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On August 5, 2012, Animal Services rescued a group of mustangs as part of a local hoarding investigation. All of the mustangs were emaciated. They were descendants of a trio of mustangs originally acquired more than 15 years earlier and allowed to breed indiscriminately. The herd was not receiving enough feed and this group of mares and fillies were in the worst condition.
On August 11, 2012, Horses of Tir Na Nog became aware of the mustangs in the care of Animal Services. Based on the extensive resources required to recover these six horses, veterinary and behavioral evaluations deemed them to be non-adoptable following their recovery. We were the only alternative to euthanasia for these horses. By August 18, we had acquired the use of eight acres of range land adjoining our sanctuary.
This herd defied the odds and recovered fully from their neglect. They are now all healthy and active. They spend their days resting in the shade of oak trees, foraging for grass, and playing with each other. In other words, they spend their days being horses.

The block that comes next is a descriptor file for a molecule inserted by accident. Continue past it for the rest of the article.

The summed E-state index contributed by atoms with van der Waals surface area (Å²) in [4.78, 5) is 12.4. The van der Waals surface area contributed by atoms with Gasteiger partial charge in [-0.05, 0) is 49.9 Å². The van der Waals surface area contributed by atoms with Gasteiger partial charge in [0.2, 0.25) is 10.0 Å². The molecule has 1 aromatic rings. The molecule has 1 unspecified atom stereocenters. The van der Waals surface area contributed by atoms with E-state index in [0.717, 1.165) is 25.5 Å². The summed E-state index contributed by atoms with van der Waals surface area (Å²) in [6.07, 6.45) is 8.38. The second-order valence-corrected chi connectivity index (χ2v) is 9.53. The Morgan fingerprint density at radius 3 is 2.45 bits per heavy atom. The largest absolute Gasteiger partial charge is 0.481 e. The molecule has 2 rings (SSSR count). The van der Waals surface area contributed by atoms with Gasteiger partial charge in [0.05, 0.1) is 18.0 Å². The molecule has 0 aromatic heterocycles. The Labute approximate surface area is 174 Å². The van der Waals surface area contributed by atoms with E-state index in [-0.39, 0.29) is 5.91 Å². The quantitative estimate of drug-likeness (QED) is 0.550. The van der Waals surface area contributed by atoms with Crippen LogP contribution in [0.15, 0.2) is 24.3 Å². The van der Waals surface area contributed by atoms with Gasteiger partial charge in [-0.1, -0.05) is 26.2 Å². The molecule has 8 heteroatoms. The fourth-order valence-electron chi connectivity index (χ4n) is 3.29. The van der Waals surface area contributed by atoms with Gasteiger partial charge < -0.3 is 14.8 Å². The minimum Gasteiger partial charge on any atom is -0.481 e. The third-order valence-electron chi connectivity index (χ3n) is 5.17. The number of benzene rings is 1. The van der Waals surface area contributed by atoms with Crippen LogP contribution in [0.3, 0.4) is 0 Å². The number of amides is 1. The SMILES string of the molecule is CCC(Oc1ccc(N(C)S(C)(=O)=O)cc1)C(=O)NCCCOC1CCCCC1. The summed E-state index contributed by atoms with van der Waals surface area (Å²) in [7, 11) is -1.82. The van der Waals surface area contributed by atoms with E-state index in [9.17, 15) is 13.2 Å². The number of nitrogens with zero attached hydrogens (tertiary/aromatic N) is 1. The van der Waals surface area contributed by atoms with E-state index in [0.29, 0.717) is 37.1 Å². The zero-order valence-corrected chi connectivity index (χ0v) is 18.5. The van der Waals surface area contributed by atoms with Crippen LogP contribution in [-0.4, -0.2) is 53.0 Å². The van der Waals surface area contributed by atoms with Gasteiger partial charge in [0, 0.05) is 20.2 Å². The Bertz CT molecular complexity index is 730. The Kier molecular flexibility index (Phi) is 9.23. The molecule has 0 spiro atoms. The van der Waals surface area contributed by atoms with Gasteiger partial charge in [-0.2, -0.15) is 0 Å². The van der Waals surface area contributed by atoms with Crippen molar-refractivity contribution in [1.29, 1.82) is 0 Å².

We believe UuMunm is the older daughter of Yeah TaNuk and we believe she was only a year two old when she was rescued. She arrived extremely fearful of people, just like her mom. She was covered with bite wounds, reflecting her low standing in the larger herd prior to rescue and the abuse she was subjected to as she tried to gain access to what feed was available. As she healed, the bite marks caused white scar hairs to grow in across her back. Today these white hairs, as well as her star make it easy to identify her. She was given the name UuMunm, which means May She Heal. This name reflected our hope that her wounds and her heart would heal. Her name is pronounced “ooMUN,”.
On May 31, 2015, UuMunm was discovered with a grotesquely swollen face and in respiratory distress. It was obvious that she had been bitten by a rattlesnake on her face. Given her feral nature it was determined that any attempt to treat her would only cause her heart rate to increase, spreading the venom more rapidly. She was started on a course of medication that could be added to her daily feed. After twenty-four very tense hours she began showing improvement and within a week she was completely recovered and hopefully a bit more cautious of rattlesnakes. During this frightening episode, as we hoped and prayed for her recover, her name took on even greater meaning.